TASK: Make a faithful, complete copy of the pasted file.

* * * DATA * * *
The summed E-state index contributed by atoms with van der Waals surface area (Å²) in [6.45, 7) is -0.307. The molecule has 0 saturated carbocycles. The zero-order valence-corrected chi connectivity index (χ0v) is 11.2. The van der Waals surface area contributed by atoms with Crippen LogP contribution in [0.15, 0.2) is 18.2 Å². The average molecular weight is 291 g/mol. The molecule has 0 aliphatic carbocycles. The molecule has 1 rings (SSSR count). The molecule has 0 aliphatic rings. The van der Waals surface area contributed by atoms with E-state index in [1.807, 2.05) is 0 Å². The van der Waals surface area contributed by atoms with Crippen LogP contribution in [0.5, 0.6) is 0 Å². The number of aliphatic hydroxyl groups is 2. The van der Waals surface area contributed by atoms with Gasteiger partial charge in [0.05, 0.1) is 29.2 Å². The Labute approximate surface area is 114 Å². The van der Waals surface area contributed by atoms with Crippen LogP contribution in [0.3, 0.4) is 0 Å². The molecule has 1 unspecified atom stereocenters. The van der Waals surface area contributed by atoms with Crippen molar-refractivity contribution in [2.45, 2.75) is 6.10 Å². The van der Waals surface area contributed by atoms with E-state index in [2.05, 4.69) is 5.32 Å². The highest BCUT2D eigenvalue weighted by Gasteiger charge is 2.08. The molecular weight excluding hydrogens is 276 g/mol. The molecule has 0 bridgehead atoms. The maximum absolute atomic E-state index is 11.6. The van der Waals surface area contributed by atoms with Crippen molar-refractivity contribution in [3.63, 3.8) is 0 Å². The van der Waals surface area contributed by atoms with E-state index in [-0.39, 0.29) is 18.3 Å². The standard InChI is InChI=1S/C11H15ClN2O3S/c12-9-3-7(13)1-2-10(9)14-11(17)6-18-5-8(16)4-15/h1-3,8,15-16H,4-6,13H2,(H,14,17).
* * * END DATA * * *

The summed E-state index contributed by atoms with van der Waals surface area (Å²) in [6.45, 7) is -0.307. The molecule has 0 saturated carbocycles. The zero-order valence-corrected chi connectivity index (χ0v) is 11.2. The van der Waals surface area contributed by atoms with Crippen LogP contribution in [0.15, 0.2) is 18.2 Å². The average molecular weight is 291 g/mol. The molecule has 0 aliphatic carbocycles. The molecule has 1 rings (SSSR count). The molecule has 0 aliphatic rings. The van der Waals surface area contributed by atoms with E-state index in [1.807, 2.05) is 0 Å². The van der Waals surface area contributed by atoms with Crippen LogP contribution in [0.5, 0.6) is 0 Å². The number of aliphatic hydroxyl groups is 2. The van der Waals surface area contributed by atoms with Gasteiger partial charge in [0.05, 0.1) is 29.2 Å². The Labute approximate surface area is 114 Å². The van der Waals surface area contributed by atoms with Crippen LogP contribution in [0.3, 0.4) is 0 Å². The molecule has 1 unspecified atom stereocenters. The van der Waals surface area contributed by atoms with Crippen molar-refractivity contribution in [2.45, 2.75) is 6.10 Å². The van der Waals surface area contributed by atoms with E-state index in [2.05, 4.69) is 5.32 Å². The highest BCUT2D eigenvalue weighted by Gasteiger charge is 2.08. The molecular weight excluding hydrogens is 276 g/mol. The molecule has 0 bridgehead atoms. The maximum absolute atomic E-state index is 11.6. The van der Waals surface area contributed by atoms with Crippen molar-refractivity contribution in [3.63, 3.8) is 0 Å². The van der Waals surface area contributed by atoms with E-state index in [-0.39, 0.29) is 18.3 Å². The standard InChI is InChI=1S/C11H15ClN2O3S/c12-9-3-7(13)1-2-10(9)14-11(17)6-18-5-8(16)4-15/h1-3,8,15-16H,4-6,13H2,(H,14,17).